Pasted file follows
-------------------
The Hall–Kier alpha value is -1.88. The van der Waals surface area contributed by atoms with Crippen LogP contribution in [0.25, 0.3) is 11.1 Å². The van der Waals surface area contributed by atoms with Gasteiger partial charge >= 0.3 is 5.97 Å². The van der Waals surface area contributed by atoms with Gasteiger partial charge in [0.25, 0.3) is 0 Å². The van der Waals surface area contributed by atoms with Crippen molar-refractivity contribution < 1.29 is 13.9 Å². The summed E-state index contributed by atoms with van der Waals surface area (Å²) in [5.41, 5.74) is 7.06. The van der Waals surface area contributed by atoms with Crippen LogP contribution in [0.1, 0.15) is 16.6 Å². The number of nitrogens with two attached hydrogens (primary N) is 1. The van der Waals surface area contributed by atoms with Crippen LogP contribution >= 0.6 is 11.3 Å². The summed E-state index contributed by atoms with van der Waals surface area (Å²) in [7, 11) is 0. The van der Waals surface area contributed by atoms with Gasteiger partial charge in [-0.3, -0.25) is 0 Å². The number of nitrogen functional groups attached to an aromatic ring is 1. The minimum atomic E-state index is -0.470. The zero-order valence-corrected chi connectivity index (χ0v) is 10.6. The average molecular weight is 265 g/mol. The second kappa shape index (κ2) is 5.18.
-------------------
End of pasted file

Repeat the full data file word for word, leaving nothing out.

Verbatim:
The Hall–Kier alpha value is -1.88. The van der Waals surface area contributed by atoms with Crippen LogP contribution in [0.25, 0.3) is 11.1 Å². The van der Waals surface area contributed by atoms with Gasteiger partial charge >= 0.3 is 5.97 Å². The van der Waals surface area contributed by atoms with Gasteiger partial charge in [0.25, 0.3) is 0 Å². The van der Waals surface area contributed by atoms with Crippen molar-refractivity contribution < 1.29 is 13.9 Å². The summed E-state index contributed by atoms with van der Waals surface area (Å²) in [5.41, 5.74) is 7.06. The van der Waals surface area contributed by atoms with Crippen LogP contribution in [0.1, 0.15) is 16.6 Å². The number of nitrogens with two attached hydrogens (primary N) is 1. The van der Waals surface area contributed by atoms with Crippen LogP contribution >= 0.6 is 11.3 Å². The summed E-state index contributed by atoms with van der Waals surface area (Å²) in [7, 11) is 0. The van der Waals surface area contributed by atoms with Gasteiger partial charge in [-0.3, -0.25) is 0 Å². The number of nitrogen functional groups attached to an aromatic ring is 1. The minimum atomic E-state index is -0.470. The zero-order valence-corrected chi connectivity index (χ0v) is 10.6. The average molecular weight is 265 g/mol. The second kappa shape index (κ2) is 5.18.